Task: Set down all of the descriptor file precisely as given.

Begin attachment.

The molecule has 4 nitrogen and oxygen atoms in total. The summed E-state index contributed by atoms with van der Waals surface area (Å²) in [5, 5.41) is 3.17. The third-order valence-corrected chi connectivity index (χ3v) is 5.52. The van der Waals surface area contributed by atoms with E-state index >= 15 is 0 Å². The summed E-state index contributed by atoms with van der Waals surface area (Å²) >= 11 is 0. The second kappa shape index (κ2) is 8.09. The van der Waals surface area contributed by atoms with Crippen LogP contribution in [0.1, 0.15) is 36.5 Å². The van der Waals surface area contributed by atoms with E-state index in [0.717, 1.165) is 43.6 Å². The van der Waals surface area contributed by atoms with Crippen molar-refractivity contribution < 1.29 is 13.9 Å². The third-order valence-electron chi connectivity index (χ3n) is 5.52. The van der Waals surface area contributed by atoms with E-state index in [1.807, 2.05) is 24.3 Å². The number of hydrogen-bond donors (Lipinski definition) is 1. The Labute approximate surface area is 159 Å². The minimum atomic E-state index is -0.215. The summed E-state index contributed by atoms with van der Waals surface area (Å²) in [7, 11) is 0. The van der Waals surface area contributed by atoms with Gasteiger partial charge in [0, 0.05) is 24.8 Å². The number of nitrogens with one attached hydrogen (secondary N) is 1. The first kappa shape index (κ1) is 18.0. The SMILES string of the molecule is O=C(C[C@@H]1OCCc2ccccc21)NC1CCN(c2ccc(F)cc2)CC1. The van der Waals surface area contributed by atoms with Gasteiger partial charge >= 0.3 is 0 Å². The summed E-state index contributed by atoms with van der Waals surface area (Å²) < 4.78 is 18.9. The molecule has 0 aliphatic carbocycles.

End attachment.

The molecule has 4 nitrogen and oxygen atoms in total. The summed E-state index contributed by atoms with van der Waals surface area (Å²) in [5, 5.41) is 3.17. The third-order valence-corrected chi connectivity index (χ3v) is 5.52. The van der Waals surface area contributed by atoms with E-state index >= 15 is 0 Å². The summed E-state index contributed by atoms with van der Waals surface area (Å²) >= 11 is 0. The second kappa shape index (κ2) is 8.09. The van der Waals surface area contributed by atoms with Crippen LogP contribution in [0.1, 0.15) is 36.5 Å². The van der Waals surface area contributed by atoms with E-state index in [0.717, 1.165) is 43.6 Å². The van der Waals surface area contributed by atoms with Crippen molar-refractivity contribution < 1.29 is 13.9 Å². The third-order valence-electron chi connectivity index (χ3n) is 5.52. The van der Waals surface area contributed by atoms with E-state index in [1.807, 2.05) is 24.3 Å². The number of hydrogen-bond donors (Lipinski definition) is 1. The Labute approximate surface area is 159 Å². The minimum atomic E-state index is -0.215. The summed E-state index contributed by atoms with van der Waals surface area (Å²) in [7, 11) is 0. The van der Waals surface area contributed by atoms with Gasteiger partial charge in [0, 0.05) is 24.8 Å². The number of nitrogens with one attached hydrogen (secondary N) is 1. The first kappa shape index (κ1) is 18.0. The SMILES string of the molecule is O=C(C[C@@H]1OCCc2ccccc21)NC1CCN(c2ccc(F)cc2)CC1. The van der Waals surface area contributed by atoms with Gasteiger partial charge >= 0.3 is 0 Å². The summed E-state index contributed by atoms with van der Waals surface area (Å²) < 4.78 is 18.9. The molecule has 0 aliphatic carbocycles.